Amora B.

Amora B. “creates characters and animates them using lots of purple.” Together with Pedro Medeiros, Amora founded Studio Miniboss. She’s smart, talented, and crazy productive. And now she answers our questions!

Amora B. by Aldeguer!

1. How long have you been making games and/or art for games?

It’s been four years now! Before that, I used to work with traditional animation.

2. Where do you find ideas for your games? Tell us something about your creative process.

Maybe it sounds silly, but it’s from everything. Sometimes it’s a movie, or an article, or a dream, ideas come from everywhere. But for me, a good idea is an idea that works. If I think of something for a game, but don’t have the means to actually make it, it immediately becomes a bad idea. I try not to get too attached so I can move on to the next idea more quickly. I also skip making a GDD and try to have a prototype as soon as possible. I’m pretty bad at just imagining if a game feels good or not, I need to see it and play it, even if it’s just with a bunch of placeholder squares.

3. Pedro and you founded Studio Miniboss, an independent game studio “currently in São Paulo”. How is the indie scene in Brazil? What about gaming event hosted there or game jams? (Note: If you guys ever visit Argentina, drop us a line so as we could grab some drinks or something with other local devs and cool people from here!)

It’s hard to say, it’s such a big country, but I have this impression that the scene is only growing and the games are getting better every year. When we travel, we try to show around some games made by “our people”, but sadly no one seems to care much, haha. Jams are awesome in Brazil, people take them really seriously. The Global Game Jam is kind of huge here, especially the one in Curitiba. As for events, they’re still kind of boring and really expensive, but that’s also getting better, I think. BIG Festival was pretty cool this year.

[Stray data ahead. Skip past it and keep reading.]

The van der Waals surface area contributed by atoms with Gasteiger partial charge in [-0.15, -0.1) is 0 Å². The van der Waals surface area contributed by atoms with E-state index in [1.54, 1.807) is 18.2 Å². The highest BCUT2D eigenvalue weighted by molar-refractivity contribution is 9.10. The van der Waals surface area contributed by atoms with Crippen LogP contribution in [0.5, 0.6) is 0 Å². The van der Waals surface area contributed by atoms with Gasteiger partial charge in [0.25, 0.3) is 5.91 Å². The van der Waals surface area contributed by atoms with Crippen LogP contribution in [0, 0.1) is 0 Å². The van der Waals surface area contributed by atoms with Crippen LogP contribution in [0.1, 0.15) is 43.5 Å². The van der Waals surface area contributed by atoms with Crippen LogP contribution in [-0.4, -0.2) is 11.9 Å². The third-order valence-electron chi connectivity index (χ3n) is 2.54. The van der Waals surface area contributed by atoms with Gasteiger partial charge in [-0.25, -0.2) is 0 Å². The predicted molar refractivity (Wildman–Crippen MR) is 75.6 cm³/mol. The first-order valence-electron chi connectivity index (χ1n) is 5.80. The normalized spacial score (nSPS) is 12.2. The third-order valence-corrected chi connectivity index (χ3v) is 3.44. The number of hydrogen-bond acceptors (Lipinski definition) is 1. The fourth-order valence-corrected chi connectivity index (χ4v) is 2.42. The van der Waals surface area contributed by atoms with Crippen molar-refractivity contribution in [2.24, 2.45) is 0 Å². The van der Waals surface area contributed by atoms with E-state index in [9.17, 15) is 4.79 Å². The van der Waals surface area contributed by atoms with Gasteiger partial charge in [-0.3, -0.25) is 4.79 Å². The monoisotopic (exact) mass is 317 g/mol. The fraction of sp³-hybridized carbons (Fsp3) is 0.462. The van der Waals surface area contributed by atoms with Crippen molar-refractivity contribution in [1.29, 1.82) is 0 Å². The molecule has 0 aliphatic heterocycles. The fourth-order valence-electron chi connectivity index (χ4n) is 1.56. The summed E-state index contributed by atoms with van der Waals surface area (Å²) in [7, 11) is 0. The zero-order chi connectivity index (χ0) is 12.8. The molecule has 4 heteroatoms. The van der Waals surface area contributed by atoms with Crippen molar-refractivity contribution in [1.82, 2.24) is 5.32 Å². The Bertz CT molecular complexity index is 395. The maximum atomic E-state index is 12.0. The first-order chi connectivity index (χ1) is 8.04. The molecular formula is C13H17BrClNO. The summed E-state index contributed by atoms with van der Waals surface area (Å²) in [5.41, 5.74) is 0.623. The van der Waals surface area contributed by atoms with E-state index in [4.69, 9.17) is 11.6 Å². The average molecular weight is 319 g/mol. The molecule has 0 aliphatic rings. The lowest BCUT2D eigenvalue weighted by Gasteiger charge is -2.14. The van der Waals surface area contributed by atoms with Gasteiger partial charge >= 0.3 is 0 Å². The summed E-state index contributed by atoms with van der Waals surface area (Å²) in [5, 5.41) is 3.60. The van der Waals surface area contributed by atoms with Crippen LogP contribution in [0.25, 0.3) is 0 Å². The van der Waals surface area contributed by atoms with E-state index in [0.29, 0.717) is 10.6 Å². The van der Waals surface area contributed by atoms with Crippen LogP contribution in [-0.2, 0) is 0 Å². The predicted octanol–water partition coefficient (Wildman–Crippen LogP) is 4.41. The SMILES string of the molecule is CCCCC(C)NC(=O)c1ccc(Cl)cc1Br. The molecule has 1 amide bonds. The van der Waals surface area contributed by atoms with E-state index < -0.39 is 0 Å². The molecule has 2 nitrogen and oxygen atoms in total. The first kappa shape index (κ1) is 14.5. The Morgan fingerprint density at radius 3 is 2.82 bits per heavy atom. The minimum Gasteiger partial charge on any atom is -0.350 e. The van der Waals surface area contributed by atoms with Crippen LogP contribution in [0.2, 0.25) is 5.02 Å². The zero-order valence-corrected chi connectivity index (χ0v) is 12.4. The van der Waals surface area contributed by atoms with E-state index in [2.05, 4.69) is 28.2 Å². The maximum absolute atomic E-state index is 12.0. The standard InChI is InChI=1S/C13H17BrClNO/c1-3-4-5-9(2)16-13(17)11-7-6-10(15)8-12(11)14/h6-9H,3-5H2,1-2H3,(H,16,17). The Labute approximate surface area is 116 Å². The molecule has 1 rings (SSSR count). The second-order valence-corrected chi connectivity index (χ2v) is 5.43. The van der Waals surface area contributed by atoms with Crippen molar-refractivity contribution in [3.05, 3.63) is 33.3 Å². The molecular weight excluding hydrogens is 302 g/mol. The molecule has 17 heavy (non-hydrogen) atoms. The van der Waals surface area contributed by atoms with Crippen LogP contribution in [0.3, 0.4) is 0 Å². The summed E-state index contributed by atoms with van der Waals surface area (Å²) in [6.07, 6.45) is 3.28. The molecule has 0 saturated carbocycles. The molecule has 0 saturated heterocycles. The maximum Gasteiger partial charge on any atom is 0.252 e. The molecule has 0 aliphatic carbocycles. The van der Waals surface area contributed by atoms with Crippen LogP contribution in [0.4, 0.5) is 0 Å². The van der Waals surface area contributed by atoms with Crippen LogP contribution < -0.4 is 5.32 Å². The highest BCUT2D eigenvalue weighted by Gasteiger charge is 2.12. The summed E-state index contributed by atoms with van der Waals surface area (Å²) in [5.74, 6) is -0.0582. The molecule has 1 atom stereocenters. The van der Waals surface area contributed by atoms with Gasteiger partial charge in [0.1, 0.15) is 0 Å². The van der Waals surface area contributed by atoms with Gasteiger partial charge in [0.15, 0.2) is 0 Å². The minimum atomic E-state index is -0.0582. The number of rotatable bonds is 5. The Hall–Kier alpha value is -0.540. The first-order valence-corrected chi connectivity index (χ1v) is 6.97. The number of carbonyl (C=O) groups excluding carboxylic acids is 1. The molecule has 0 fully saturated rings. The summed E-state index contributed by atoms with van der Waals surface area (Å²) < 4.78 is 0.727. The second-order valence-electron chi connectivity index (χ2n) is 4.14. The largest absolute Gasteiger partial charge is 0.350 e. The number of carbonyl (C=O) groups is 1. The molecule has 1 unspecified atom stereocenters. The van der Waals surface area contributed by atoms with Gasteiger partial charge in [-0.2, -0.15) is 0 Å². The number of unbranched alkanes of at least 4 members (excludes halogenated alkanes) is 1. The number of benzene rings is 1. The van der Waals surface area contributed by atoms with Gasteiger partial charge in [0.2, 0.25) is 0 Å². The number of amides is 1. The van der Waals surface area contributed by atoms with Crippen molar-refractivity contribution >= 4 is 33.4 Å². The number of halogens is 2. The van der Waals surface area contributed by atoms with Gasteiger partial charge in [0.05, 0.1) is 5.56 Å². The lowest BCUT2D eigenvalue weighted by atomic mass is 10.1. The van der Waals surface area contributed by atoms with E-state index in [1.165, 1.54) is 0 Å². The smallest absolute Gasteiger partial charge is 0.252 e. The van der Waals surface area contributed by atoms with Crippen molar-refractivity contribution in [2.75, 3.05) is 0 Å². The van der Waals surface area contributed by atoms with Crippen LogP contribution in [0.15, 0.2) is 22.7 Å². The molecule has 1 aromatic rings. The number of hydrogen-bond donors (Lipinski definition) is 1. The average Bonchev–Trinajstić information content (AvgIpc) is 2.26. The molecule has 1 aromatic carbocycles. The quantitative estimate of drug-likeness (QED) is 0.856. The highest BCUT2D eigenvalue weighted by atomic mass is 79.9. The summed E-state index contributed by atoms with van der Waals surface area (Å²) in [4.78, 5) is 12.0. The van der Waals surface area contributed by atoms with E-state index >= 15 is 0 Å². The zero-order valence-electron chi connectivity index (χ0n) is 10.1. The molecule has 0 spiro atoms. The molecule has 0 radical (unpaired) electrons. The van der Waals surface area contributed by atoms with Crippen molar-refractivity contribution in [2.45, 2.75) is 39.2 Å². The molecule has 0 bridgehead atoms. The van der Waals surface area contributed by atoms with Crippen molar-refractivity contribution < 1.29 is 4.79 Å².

Man, I would absolutely love to visit Argentina and meet the local devs! Please let’s try to make that happen soon.

4. You’ve made art for Towerfall, an amazing game by Matt Thorson (with great music by Alec Holowka!) How did you meet these guys? What was it like to work in this project? Any favourite anecdote regarding Towerfall development?

When we made Out There Somewhere, we sent it to a lot of indie developers we admired, but only a very few replied, and Chevy Ray was one of them. That’s how we started talking to him. An year later, when Bossa released Deep Dungeons of Doom, Chevy showed it to Matt (they’ve lived together for years) and he thought that style of pixel art would be cool for TowerFall, so Chevy introduced him to Pedro in an email. Working on TowerFall was amazing, everyone on the team was so talented and so passionate about the game. It got even better when we moved in with the guys at IndieHouse Vancouver for three months, we had this awesome connection, it really didn’t feel like a job at all. I think my favourite anecdote would be the one of how I got into the team, the same one I always tell: Pedro showed me the game, it featured four chubby archers, each of a different color. He told me he would have to come up with new designs for them, and I said “You should make at least one of them female”, to which he replied “Oh, there’s going to be two girls”. I got excited and said something like “Cool, a pink archer, then?”, and he said “No no no! I mean, there IS going to be a pink archer, but that’s a boy. Girls will be green and blue.” and I just went NUTS, I begged him to let me draw the characters even if he had to sign their designs himself.

5. Out there somewhere is a game you’ve made in 2012 but somewhat reworked and re-release it on Steam earlier this year. What has changed between these two versions? How was it like publishing it on Steam? Any favourite feedback from players?

We released OTS in 2012 as a test, we just really wanted to know what it was like to have a game released. How to send it to press, how to charge for it, how to deal with bugs, all of that. But it was made on an old version of GameMaker and it only ran on Windows, also it had a lot of bugs we had no idea how to fix.
We sent it to Valve and it was approved for Steam, but then they stopped answering our emails because of internal reasons. Greenlight was launched right after that, so we just assumed they wanted us to go through that new system. We submitted the game, but we didn’t have the energy and time to keep asking all our friends, fans, and family to vote for it, so it was just there.